What is Modularization?

A software system is separated into a number of independent modules thus enabling each of the modules to work and carry out the task independently. This separation practice is known as Modularization. For the complete software the independent modules serve as basic constructs. The modules are separated in such a manner that they are enabled to independently compile or execute.

‘Divide and Conquer’ strategy is followed for solving the problems. The practice of modularization has many benefits associated. They are as follows -

  • It becomes easy to maintain the small components
  • On the basis of functional aspects, the programs are separated.
  • The level of abstraction as required can be implemented in the program.
  • There can be a re-use facility for the high cohesion modules.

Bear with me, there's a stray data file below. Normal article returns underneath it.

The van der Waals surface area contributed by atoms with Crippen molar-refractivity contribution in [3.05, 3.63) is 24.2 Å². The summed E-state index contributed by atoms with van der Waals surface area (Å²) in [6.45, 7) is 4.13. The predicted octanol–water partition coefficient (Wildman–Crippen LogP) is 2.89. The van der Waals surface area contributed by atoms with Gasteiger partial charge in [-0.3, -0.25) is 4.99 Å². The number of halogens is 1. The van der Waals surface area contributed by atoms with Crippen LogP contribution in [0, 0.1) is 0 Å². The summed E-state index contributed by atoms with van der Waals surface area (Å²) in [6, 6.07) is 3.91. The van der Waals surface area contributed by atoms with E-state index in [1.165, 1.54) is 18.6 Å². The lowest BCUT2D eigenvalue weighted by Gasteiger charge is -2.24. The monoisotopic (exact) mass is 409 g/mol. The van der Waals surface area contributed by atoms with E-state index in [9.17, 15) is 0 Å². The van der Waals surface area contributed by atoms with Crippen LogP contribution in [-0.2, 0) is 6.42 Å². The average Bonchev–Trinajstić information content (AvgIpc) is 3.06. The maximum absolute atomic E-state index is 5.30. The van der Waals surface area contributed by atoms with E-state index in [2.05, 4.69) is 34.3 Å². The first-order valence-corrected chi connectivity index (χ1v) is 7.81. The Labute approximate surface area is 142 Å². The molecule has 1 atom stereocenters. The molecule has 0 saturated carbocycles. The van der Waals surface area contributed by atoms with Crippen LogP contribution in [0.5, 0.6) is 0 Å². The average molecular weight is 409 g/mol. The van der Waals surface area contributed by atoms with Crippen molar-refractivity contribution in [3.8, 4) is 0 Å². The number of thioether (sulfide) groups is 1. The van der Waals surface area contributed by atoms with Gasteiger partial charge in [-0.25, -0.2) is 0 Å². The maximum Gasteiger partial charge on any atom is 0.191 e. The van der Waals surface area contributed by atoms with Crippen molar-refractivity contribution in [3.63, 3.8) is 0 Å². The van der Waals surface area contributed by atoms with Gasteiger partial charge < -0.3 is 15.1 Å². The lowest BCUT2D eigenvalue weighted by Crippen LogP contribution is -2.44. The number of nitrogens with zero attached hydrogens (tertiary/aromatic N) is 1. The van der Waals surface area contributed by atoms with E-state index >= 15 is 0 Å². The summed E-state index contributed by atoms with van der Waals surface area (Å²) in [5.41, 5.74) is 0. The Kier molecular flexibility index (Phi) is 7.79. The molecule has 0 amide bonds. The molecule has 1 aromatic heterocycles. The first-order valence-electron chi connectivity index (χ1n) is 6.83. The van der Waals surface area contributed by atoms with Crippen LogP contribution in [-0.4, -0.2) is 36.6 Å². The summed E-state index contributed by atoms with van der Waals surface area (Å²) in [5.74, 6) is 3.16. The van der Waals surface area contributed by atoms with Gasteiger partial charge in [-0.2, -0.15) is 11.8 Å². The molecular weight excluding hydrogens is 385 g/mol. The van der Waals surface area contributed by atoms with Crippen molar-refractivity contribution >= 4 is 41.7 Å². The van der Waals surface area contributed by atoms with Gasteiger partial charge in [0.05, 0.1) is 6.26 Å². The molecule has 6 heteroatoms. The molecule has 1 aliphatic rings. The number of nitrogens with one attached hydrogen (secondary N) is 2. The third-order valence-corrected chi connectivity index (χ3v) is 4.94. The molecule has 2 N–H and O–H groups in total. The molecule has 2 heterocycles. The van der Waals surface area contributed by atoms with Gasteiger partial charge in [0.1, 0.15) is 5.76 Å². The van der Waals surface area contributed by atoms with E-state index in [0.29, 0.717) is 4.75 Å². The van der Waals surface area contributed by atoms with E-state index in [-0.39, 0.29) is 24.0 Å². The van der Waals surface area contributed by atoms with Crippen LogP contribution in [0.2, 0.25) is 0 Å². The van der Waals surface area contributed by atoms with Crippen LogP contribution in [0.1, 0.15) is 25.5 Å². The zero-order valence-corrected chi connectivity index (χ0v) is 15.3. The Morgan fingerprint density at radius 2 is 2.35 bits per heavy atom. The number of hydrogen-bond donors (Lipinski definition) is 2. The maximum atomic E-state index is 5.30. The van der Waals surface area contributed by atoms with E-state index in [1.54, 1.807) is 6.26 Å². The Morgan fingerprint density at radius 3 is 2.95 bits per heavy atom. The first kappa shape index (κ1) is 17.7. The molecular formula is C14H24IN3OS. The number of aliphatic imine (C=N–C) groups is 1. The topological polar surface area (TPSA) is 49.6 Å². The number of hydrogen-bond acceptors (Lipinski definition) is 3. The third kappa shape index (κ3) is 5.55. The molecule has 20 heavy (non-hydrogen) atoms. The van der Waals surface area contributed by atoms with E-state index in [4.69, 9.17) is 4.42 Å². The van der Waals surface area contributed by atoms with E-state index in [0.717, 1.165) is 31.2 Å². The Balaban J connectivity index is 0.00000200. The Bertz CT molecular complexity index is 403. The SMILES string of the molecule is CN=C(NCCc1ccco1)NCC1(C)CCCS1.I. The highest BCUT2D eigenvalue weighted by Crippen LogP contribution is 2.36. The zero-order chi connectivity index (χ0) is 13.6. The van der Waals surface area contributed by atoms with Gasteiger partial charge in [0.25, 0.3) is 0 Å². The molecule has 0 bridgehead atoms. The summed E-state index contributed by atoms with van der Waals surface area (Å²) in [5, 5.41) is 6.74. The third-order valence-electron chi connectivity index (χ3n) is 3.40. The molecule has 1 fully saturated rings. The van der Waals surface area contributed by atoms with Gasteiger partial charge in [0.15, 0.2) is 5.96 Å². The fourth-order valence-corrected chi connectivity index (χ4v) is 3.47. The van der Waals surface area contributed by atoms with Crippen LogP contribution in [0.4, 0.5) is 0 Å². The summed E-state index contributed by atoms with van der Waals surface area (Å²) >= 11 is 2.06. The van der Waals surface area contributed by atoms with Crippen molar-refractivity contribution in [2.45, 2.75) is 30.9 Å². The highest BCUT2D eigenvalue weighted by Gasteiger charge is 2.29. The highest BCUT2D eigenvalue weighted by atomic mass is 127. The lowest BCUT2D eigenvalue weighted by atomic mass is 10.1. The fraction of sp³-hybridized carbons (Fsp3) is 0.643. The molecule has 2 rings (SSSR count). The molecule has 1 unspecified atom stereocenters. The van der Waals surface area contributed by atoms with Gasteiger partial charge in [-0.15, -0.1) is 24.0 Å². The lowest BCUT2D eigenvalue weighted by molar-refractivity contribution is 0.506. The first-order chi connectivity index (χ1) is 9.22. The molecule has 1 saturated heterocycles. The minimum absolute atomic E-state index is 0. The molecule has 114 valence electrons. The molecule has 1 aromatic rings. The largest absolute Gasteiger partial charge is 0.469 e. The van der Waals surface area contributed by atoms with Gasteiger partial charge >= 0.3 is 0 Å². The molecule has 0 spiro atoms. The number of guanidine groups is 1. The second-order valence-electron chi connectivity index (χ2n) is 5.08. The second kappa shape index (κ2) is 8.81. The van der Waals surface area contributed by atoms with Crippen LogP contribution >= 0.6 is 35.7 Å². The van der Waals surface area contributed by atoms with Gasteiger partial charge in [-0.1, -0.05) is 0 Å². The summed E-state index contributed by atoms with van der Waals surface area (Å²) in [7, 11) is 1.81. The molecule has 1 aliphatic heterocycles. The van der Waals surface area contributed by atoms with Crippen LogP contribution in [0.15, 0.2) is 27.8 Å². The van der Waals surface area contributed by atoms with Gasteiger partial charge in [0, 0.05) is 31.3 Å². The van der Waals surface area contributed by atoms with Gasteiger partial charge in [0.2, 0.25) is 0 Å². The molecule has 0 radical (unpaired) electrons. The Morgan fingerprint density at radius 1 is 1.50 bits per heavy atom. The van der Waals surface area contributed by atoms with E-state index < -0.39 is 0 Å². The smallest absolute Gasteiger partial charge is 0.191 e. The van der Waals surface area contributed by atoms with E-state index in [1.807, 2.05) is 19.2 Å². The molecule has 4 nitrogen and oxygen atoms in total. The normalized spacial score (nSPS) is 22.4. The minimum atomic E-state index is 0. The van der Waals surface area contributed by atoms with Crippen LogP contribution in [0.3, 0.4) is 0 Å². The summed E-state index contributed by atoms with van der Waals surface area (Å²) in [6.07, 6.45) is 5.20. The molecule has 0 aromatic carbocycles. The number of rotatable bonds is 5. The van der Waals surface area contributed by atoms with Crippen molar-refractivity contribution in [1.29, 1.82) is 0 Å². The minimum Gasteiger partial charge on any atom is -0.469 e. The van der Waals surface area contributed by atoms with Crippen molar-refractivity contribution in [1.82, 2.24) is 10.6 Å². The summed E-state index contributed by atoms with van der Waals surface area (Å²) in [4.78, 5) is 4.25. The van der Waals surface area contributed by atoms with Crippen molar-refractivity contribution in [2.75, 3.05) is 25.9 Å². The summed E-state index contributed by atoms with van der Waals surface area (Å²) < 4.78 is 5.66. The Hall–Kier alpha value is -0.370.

• It is possible to implement concurrent execution
  • It is very helpful from the security point of view.

What do you mean by Concurrency?

All the software programs are always executed one after the other. As the instructions execute one after the other, at a specific point of time, it is considered that only a portion of the program is active and not the complete program. For instance, At any specific time of execution, only any one of the modules among multiple modules of a software, is active.

The software is separated into different independent modules, enabling each of the modules to execute independently. This facilitates in parallel execution of the modules. This process is known as Concurrency. Hence, parallel execution of the software at multiple places is facilitated by the concept of concurrency.